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First Gen starts building $1-B LNG import terminal

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By Myrna M. Velasco

BATANGAS CITY – With an investment of US$1.0 billion to be spread over 3-4 years, the 5.0 million tons per annum (mtpa) liquefied natural gas (LNG) import terminal of Lopez-owned First Gen Corporation will consequentially mark the rebirth of the country’s gas sector post the commercial phase of the Malampaya field.

First Gen logo

Following the FGen LNG project’s groundbreaking yesterday, First Gen Chairman and CEO Federico R. Lopez asserted that “we’d like to keep moving ahead for the country.”

For the company, that is about setting gold stamp and making sure “that natural gas which is the next option for us to transition to a decarbonized world is really the best power source that can keep the lights on into a transition to renewables.”

Lopez added the LNG terminal that will then provide the fuel needs of future gas-fired plants is also about ensuring that when the future grid expands, “It will definitely need a lot of flexible plants and natural gas fits that role to a T.”

In tandem with the LNG import facility, First Gen is likewise moving forward with its two new power projects that will add 1,200-megawatt capacity to the grid – with the plants prospectively reaching commercial stream by year 2023.

According to Jon Russell, First Gen executive vice president and chief commercial officer, the company will also be advancing the solicitation of tenders for the engineering, procurement and construction (EPC) contract of the two power plant facilities – the Santa Maria and Saint Joseph generating assets — that will have 600MW capacity each and may require aggregate investment of US$1.2 billion.

He said three of the giant EPC players in the gas and power space are in their shortlist – namely Siemens A.G, of Germany; American energy giant GE; and Japan’s Mitsubishi Heavy Industries.

For First Gen’s partner in the LNG import facility, the groundbreaking rites had been “a significant breakthrough” leading to the project’s implementation and a step closer to them reaching final investment decision (FID) as targeted either end of the year or early part of 2020.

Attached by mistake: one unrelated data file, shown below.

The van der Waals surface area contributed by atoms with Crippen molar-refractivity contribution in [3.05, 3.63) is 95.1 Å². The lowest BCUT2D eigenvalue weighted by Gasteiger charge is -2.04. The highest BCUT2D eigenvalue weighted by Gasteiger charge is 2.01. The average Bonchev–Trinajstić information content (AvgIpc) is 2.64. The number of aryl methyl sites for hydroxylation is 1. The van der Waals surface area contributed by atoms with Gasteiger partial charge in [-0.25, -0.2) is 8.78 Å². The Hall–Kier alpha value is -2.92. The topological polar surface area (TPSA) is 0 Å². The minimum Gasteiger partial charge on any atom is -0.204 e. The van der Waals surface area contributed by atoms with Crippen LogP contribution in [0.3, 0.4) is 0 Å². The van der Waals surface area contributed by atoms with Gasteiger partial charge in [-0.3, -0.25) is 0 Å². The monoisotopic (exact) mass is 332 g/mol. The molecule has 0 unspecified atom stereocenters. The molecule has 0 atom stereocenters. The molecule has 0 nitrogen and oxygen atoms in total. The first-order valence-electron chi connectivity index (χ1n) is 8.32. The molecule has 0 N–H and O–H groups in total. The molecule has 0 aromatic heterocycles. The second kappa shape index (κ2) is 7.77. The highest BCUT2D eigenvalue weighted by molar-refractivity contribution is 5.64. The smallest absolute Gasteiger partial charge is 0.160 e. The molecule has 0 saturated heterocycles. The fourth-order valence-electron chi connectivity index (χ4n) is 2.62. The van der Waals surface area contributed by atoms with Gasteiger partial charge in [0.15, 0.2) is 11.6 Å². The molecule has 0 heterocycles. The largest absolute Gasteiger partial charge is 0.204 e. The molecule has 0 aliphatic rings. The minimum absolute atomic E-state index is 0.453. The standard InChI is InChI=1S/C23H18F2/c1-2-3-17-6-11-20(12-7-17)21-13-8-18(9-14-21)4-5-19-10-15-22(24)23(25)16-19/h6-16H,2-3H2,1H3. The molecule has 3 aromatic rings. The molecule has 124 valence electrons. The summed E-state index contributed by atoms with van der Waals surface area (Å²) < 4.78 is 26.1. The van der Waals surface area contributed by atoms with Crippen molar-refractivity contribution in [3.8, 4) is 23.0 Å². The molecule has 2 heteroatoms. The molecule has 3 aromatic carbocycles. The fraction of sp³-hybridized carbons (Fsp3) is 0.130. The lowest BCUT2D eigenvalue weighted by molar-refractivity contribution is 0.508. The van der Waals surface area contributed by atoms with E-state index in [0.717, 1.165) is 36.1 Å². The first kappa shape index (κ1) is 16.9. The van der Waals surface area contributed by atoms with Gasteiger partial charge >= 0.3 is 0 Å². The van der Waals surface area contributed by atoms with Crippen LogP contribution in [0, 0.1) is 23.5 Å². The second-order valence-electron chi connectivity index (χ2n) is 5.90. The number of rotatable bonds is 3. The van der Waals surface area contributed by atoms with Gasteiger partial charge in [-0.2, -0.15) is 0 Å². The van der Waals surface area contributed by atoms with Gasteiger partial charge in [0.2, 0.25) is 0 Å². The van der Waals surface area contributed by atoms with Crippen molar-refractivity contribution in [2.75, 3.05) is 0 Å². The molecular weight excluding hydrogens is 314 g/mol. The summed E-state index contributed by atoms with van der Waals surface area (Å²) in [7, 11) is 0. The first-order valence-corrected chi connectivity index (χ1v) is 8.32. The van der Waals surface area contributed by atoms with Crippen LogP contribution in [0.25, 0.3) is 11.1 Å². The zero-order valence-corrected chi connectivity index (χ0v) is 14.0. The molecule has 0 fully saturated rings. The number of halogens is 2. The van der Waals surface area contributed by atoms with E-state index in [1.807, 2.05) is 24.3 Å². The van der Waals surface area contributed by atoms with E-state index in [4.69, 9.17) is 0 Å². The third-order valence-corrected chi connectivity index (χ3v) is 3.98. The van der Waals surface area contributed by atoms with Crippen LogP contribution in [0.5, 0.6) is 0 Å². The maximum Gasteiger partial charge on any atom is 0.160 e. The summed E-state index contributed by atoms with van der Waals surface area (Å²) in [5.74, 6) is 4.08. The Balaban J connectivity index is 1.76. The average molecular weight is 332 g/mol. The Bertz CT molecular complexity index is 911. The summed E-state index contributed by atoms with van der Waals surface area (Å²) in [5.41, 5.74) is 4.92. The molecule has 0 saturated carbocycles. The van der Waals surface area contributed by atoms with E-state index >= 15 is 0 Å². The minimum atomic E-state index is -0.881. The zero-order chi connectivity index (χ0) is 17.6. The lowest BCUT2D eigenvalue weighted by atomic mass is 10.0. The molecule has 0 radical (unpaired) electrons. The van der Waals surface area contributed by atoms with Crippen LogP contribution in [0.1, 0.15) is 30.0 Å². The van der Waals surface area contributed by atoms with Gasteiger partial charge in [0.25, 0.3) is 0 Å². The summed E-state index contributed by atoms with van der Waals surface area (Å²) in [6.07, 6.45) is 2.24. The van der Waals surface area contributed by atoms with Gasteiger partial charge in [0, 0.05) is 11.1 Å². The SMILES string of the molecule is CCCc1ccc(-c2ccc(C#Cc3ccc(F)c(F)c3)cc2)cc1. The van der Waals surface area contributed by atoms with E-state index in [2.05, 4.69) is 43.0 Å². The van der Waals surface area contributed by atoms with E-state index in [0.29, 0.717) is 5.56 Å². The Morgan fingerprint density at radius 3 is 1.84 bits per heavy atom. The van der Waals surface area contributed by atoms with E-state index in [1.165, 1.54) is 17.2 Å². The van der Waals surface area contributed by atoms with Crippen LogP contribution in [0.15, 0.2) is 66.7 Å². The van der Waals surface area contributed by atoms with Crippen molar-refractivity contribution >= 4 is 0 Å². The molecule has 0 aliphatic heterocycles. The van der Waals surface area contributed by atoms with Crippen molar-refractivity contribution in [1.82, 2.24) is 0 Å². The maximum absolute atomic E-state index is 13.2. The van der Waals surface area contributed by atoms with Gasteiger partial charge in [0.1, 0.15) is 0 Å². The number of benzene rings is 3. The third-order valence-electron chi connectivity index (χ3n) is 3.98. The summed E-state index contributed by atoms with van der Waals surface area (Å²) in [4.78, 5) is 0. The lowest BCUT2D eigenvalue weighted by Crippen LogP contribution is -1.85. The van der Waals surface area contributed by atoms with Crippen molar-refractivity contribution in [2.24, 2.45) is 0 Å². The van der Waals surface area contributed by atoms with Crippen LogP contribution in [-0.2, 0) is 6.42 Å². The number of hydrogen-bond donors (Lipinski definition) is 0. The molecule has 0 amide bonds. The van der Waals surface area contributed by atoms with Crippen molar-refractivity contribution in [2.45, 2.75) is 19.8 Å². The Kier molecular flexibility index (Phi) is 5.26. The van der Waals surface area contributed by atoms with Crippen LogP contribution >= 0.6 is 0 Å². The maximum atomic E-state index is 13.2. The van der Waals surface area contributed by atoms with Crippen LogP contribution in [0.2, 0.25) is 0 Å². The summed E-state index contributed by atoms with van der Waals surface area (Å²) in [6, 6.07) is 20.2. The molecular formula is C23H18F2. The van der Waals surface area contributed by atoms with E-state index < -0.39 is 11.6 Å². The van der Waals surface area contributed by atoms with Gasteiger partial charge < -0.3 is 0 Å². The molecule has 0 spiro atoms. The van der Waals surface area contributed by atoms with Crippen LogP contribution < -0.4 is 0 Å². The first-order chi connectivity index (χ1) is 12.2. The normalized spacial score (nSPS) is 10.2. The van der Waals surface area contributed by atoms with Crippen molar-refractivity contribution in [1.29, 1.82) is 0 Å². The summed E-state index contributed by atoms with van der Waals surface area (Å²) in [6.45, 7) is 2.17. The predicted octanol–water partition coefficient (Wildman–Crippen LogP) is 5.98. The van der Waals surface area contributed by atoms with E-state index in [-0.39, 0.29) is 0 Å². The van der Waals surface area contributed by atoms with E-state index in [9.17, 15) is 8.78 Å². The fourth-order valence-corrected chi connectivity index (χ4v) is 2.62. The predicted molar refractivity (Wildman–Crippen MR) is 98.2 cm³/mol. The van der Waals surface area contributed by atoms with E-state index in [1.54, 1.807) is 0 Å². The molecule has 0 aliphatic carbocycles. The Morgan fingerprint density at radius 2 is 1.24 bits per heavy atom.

“We still have not gotten FID, but this kind of ceremony, it’s actually a very great milestone and I’m very happy to come here to join this,” Tokyo Gas Senior Managing Executive Officer Kunio Nohata said.

He qualified that the Japanese firm has been eyeing several LNG projects in the Southeast Asian region as expansion ventures – including those in Vietnam, Indonesia and Thailand, but it is the Philippine venture that had moved headway than the rest.

“This project is ahead – basically LNG project takes time – there are a lot of parameters to be thought out –there’s technical, there’s also procurement side and demand-side and site selection and financing, so it takes time,” he explained.

For the FGEN LNG joint venture, Nohata indicated “we’d like to use our expertise and experience in developing LNG. We also would like to supply LNG to this project because this project comes at a perfect timing.”

On the pricing of LNG, Lopez further indicated that linking the cost of gas to coal will make it a competitive option for the Filipino consumers.

“They have groundbreaking terms and it’s never been seen in LNG contracting which is very strong indicator that suppliers are very, very aggressive,” he said, relating to the coal-indexed price of LNG that could eventually be utilized in gas-fed generating plants.

First Gen President and COO Francis Giles B, Puno added that the import facility will not just cater to the need of the company’s owned gas plants, but also of other power players in the industry as well as across segments like the transport and industrial sectors.

“We’re not building that terminal just for our purpose. In fact, it’s built so that it can deliver 5 million tons which is equivalent to 5MW of baseload. Right now, we only have 3,200MW, so essentially this terminal is meant to be able to expand gas usage, not only for First Gen but for other users. Sometimes the argument is there’s no choice because there’s no gas, so once the terminal is built, then there is a choice,” he stressed.

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